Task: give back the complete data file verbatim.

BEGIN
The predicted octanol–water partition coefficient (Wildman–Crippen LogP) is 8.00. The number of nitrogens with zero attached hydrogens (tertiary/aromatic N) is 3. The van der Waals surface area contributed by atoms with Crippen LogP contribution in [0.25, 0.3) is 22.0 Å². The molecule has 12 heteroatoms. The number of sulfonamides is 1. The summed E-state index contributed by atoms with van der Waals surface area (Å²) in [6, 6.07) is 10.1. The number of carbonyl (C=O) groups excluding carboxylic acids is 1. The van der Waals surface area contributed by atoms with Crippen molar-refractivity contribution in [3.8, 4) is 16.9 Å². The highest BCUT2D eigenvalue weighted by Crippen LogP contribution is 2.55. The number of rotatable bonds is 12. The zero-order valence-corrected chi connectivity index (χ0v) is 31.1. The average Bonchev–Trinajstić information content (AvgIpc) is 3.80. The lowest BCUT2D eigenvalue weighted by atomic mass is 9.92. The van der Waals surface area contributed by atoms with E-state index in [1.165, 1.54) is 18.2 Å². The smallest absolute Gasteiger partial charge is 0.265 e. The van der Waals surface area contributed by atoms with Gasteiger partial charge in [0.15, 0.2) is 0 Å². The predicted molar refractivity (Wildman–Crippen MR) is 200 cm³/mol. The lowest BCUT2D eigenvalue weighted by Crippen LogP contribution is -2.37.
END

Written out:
The predicted octanol–water partition coefficient (Wildman–Crippen LogP) is 8.00. The number of nitrogens with zero attached hydrogens (tertiary/aromatic N) is 3. The van der Waals surface area contributed by atoms with Crippen LogP contribution in [0.25, 0.3) is 22.0 Å². The molecule has 12 heteroatoms. The number of sulfonamides is 1. The summed E-state index contributed by atoms with van der Waals surface area (Å²) in [6, 6.07) is 10.1. The number of carbonyl (C=O) groups excluding carboxylic acids is 1. The van der Waals surface area contributed by atoms with Crippen molar-refractivity contribution in [3.8, 4) is 16.9 Å². The highest BCUT2D eigenvalue weighted by Crippen LogP contribution is 2.55. The number of rotatable bonds is 12. The zero-order valence-corrected chi connectivity index (χ0v) is 31.1. The average Bonchev–Trinajstić information content (AvgIpc) is 3.80. The lowest BCUT2D eigenvalue weighted by atomic mass is 9.92. The van der Waals surface area contributed by atoms with E-state index in [1.165, 1.54) is 18.2 Å². The smallest absolute Gasteiger partial charge is 0.265 e. The van der Waals surface area contributed by atoms with Gasteiger partial charge in [0.15, 0.2) is 0 Å². The predicted molar refractivity (Wildman–Crippen MR) is 200 cm³/mol. The lowest BCUT2D eigenvalue weighted by Crippen LogP contribution is -2.37.